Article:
Columbia County in recent years has been blessed with accolades from national media, with the community honored in numerous "best" lists related to quality of life.
The county recently received a less-flattering honor. On Thursday, residents can find out what county officials are doing about it.
TRIP, a Washington, D.C., transportation research organization, released a report, "Georgia's Transportation Chokepoints" that names the top 50 roads and routes that "provide inadequate mobility."
Congratulations to us: Squeaking in at last place on the list is Washington Road, from Interstate 20 to Belair Road.
Few of the thousands of motorists traveling the route daily would deny that it needs improvements, though they might have a tough time deciphering the fix TRIP suggests. The report says Washington Road needs to be widened "between Davis Road to River Watch Parkway." Not only is Washington Road already five lanes at that point - not two, as the report says - but Washington Road parallels River Watch without crossing it.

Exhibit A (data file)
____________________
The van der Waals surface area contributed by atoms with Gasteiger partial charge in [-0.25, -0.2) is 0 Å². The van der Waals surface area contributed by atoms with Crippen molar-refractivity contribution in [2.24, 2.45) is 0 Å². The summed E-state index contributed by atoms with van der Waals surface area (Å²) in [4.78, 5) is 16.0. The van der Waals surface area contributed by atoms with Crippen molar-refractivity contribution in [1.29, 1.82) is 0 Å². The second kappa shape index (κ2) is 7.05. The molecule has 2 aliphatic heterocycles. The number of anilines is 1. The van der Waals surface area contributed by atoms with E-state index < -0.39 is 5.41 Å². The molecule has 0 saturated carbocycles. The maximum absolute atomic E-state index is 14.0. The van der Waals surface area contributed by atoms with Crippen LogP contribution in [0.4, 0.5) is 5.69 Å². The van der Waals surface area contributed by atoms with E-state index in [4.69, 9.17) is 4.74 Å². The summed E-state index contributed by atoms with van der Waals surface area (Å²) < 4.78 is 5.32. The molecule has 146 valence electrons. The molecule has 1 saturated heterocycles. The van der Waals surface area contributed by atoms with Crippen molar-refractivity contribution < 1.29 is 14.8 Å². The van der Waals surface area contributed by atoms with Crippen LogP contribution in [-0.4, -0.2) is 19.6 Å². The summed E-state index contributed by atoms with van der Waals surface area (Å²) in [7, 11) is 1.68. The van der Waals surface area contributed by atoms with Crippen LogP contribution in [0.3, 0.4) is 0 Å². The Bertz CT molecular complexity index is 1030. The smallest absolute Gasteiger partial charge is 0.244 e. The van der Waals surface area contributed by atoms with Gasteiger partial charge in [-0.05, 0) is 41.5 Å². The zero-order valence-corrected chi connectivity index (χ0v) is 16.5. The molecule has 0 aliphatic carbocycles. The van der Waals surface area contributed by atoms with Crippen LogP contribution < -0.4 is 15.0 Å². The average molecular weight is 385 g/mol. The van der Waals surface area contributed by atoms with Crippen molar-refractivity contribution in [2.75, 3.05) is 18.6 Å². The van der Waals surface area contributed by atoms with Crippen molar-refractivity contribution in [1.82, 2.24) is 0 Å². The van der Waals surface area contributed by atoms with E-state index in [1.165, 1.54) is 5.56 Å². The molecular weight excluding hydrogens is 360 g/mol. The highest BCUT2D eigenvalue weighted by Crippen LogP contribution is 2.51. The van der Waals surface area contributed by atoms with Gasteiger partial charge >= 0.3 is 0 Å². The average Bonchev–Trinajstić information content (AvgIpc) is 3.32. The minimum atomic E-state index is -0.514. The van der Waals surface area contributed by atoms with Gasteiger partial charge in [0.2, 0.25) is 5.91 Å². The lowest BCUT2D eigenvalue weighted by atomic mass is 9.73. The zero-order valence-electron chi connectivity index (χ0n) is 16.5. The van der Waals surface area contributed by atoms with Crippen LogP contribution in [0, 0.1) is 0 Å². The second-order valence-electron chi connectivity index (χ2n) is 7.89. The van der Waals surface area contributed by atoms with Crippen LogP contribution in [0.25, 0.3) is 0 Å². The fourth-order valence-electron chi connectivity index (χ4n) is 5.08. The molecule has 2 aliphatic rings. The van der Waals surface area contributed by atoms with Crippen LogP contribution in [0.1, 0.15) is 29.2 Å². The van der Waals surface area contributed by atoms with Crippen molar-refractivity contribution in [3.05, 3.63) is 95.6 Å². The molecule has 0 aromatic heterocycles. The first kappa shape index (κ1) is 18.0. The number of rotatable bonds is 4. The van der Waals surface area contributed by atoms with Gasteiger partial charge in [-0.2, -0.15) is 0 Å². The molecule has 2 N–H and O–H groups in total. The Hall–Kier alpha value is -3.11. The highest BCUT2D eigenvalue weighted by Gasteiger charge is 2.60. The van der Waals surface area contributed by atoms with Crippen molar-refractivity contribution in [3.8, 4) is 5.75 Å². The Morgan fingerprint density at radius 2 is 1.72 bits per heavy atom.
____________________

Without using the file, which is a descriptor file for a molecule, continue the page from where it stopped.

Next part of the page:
Still, the main idea comes across: The road qualifies as one of Georgia's worst traffic "chokepoints."
Columbia County officials have made it clear they've gotten the message, even though it's sometimes seemed that they've had to fight the state Department of Transportation to get it across.
The details are sometimes lost on local residents, but the fact is that Washington Road is a state highway. Its design and maintenance are a state responsibility. That doesn't stop locals from complaining to local officials, so in recent years the county has simply jumped in to widen the highway with local funds instead of waiting at the end of a lengthening DOT backlog.
That's how the dangerous section of Washington Road in front of Goodwill got a turning lane, and that's how the section around North Belair Road got additional lanes and a turning lane: The county fixed the state's road.
The next step in this very-expensive adopt-a-highway program is the county's plan to widen Washington Road from Gibbs Road to William Few Parkway, using some $39 million borrowed from the county's next series of sales taxes. County officials will hold an open house from 5-7 p.m. Thursday at Evans Middle School to show what those plans will look like, including the land the county will need to purchase to make enough room for the wider highway.
If the plan goes forward, it will still be a couple of years before the work gets underway. In the meantime, traffic will remain "choked" on Washington Road.
Hang on just a little longer. Help is on the way.
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